US studios, keen to capitalize on China’s enormous box office potential, are taking a look at the box office books for the first time.
The Motion Picture Association of America (MPAA), Hollywood’s powerful global lobby group, is auditing China’s box office figures for the first time reports Bloomberg, citing a person familiar with the matter.
The MPAA, which represents the six major studios, has hired an accounting firm to audit the sales of selected films, according to Bloomberg, with the results coming as soon as the third quarter of this year.
According to the report, the audit is part of a market-access agreement Chinese officials reached with the MPAA almost two years ago.
China sets annual quotas on the number of foreign “imported” films screened in commercial movie theaters each year, and grants studios only 25 percent of the box-office revenue as their take.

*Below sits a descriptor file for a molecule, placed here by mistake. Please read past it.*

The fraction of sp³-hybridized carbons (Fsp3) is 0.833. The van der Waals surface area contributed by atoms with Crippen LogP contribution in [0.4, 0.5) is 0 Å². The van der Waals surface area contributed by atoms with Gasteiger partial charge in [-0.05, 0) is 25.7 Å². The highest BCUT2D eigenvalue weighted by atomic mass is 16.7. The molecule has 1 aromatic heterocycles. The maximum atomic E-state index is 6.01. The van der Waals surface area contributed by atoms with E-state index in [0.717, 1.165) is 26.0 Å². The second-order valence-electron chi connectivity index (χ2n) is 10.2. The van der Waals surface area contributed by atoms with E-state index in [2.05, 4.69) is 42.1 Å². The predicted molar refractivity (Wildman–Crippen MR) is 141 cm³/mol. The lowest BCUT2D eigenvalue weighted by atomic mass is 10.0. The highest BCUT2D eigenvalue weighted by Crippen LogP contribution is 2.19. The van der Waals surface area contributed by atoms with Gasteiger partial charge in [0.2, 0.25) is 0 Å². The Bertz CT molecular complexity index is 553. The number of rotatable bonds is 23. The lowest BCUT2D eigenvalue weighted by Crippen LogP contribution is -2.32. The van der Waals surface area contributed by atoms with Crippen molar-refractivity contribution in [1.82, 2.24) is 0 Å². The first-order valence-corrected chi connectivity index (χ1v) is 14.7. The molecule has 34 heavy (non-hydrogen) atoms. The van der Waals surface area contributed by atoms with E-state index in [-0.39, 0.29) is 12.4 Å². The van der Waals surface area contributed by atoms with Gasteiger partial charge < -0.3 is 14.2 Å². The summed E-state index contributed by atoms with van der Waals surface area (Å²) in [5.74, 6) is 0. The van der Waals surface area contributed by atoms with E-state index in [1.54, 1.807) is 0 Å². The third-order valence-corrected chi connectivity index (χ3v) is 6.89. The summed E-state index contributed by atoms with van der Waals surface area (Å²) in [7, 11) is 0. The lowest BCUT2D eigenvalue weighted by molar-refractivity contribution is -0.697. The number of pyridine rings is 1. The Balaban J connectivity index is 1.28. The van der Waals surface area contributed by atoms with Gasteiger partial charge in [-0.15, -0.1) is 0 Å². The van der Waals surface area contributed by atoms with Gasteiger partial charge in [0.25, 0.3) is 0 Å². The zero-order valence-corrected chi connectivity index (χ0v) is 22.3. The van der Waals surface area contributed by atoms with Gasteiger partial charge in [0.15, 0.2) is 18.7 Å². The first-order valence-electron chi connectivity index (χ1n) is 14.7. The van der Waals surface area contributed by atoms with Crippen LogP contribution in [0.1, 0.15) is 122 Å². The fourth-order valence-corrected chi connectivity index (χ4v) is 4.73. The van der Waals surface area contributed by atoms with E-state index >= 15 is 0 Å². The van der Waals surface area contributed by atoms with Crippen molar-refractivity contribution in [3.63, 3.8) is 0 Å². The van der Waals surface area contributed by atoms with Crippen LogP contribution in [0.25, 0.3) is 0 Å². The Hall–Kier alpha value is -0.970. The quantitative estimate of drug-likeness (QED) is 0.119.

Other films can be imported on a flat-fee basis -– in which Chinese distributors pay one fee and keep all of the profits.
Allowing international auditing of Chinese box office sales follows moves within China to deal with various types of box office fraud. In March, 326 cinemas were named, shamed, and punished for box office fraud as officials began to enforce the country’s new film law.
In August, a U.S. government delegation is due to travel to Beijing to try to convince officials in China to allow more foreign films — especially Hollywood films — to be imported under revenue-sharing terms.
A previous deal in 2012 increased the number of foreign imports from 20 to 34 and also improved the share of profits US studios received.
China’s ticket sales growth slowed last year to the weakest pace since at least 2008, but Hollywood studios are still banking that spending on movies in the country will still surpass that of the U.S. in coming years.